with 6 comments

Raymond Sawaya, director of MD Anderson’s brain tumor program, presents Jun Fu with the 2014 Caroline Ross Endowment Fellowship.

Raymond Sawaya, director of MD Anderson’s brain tumor program, presents Jun Fu with the 2014 Caroline Ross Endowment Fellowship.

A paper by a former postdoc at MD Anderson Cancer Center who “admitted to knowingly and intentionally falsifying” a figure has been retracted.

In August, the Office of Research Integrity announced that it had sanctioned Jun Fu for faking data in a study of the results of a mouse study of NVP-HSP990, a Novartis compound designed to fight brain tumors. Here’s the notice for the study in question, published in Cancer Research:
Read the rest of this entry »

Paper on circulating tumor cells taken out of circulation after lab error

with 8 comments

medical oncologyA group of researchers at the Guangdong Academy of Medical Sciences in Guangzhou, China have retracted a paper that came out of a clinical trial on transarterial chemoembolization, a targeted kind of chemotherapy.

According to the notice, one of the authors mixed up the control samples with the clinical samples, and “could not recall which samples were in the wrong group.” The paper hasn’t yet been cited, according to Thomson Scientific’s Web of Knowledge.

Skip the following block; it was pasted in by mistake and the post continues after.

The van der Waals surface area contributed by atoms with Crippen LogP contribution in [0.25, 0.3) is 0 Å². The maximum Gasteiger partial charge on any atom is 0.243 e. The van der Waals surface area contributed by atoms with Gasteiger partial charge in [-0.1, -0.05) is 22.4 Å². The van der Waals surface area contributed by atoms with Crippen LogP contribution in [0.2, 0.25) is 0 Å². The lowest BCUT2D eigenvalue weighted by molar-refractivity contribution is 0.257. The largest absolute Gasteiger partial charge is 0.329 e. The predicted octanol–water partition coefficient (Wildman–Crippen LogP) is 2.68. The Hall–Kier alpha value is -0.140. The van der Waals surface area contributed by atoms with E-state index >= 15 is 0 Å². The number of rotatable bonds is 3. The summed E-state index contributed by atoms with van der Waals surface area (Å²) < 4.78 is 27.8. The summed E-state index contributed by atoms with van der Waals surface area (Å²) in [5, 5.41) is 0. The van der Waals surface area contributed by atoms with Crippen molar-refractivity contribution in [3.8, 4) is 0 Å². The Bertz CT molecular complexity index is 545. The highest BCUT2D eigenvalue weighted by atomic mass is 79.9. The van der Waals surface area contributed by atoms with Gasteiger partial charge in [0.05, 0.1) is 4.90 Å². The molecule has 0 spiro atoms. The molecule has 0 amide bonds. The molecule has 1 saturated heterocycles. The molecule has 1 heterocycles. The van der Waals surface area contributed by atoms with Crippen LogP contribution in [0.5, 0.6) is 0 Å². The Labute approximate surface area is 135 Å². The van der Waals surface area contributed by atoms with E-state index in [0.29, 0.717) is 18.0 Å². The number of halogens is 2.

Here’s the notice in Medical Oncology:

Read the rest of this entry »

Failure to disclose drug company sponsor among litany of reasons for cancer retraction

without comments

tumor biologyThis one’s a real mess.

In June, a paper in Tumor Biology was retracted for at least four reasons, including bad data and hiding a trial sponsor (Merck). Some people who contributed work weren’t cited; at least one author had no idea his name would be on it. And that’s just what they tell us in the notice.

Here’s the notice for “Neutropenia and invasive fungal infection in patients with hematological malignancies treated with chemotherapy: a multicenter, prospective, non-interventional study in China:” Read the rest of this entry »